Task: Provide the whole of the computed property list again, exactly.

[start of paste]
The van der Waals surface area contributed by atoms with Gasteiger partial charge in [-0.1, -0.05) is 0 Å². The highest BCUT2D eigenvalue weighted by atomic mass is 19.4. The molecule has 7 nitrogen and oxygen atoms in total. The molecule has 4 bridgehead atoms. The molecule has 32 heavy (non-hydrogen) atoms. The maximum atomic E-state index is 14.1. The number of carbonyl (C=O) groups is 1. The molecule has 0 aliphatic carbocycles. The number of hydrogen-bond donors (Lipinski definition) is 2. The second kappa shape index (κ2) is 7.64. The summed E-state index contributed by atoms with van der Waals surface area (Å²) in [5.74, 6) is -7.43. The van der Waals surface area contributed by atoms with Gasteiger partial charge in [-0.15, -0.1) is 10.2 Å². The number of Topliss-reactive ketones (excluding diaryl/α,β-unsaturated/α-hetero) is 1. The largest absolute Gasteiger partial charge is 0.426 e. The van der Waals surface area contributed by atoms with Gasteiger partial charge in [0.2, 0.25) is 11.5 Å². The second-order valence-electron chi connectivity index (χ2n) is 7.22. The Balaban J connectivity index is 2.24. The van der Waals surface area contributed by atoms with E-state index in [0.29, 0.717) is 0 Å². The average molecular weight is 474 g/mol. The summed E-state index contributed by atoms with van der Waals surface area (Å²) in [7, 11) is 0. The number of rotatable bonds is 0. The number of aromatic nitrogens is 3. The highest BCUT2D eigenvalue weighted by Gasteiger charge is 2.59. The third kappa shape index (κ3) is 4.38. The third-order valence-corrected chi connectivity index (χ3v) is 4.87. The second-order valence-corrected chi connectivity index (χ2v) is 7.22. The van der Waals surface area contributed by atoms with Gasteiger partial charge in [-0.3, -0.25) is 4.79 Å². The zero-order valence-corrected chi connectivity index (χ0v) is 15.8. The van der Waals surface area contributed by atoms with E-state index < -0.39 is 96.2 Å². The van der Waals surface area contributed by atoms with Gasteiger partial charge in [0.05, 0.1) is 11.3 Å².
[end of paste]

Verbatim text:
The van der Waals surface area contributed by atoms with Gasteiger partial charge in [-0.1, -0.05) is 0 Å². The highest BCUT2D eigenvalue weighted by atomic mass is 19.4. The molecule has 7 nitrogen and oxygen atoms in total. The molecule has 4 bridgehead atoms. The molecule has 32 heavy (non-hydrogen) atoms. The maximum atomic E-state index is 14.1. The number of carbonyl (C=O) groups is 1. The molecule has 0 aliphatic carbocycles. The number of hydrogen-bond donors (Lipinski definition) is 2. The second kappa shape index (κ2) is 7.64. The summed E-state index contributed by atoms with van der Waals surface area (Å²) in [5.74, 6) is -7.43. The van der Waals surface area contributed by atoms with Gasteiger partial charge in [-0.15, -0.1) is 10.2 Å². The number of Topliss-reactive ketones (excluding diaryl/α,β-unsaturated/α-hetero) is 1. The largest absolute Gasteiger partial charge is 0.426 e. The van der Waals surface area contributed by atoms with Gasteiger partial charge in [0.2, 0.25) is 11.5 Å². The second-order valence-electron chi connectivity index (χ2n) is 7.22. The Balaban J connectivity index is 2.24. The van der Waals surface area contributed by atoms with E-state index in [0.29, 0.717) is 0 Å². The average molecular weight is 474 g/mol. The summed E-state index contributed by atoms with van der Waals surface area (Å²) in [7, 11) is 0. The number of rotatable bonds is 0. The number of aromatic nitrogens is 3. The highest BCUT2D eigenvalue weighted by Gasteiger charge is 2.59. The third kappa shape index (κ3) is 4.38. The third-order valence-corrected chi connectivity index (χ3v) is 4.87. The second-order valence-corrected chi connectivity index (χ2v) is 7.22. The van der Waals surface area contributed by atoms with Gasteiger partial charge in [-0.3, -0.25) is 4.79 Å². The zero-order valence-corrected chi connectivity index (χ0v) is 15.8. The van der Waals surface area contributed by atoms with E-state index < -0.39 is 96.2 Å². The van der Waals surface area contributed by atoms with Gasteiger partial charge in [0.05, 0.1) is 11.3 Å².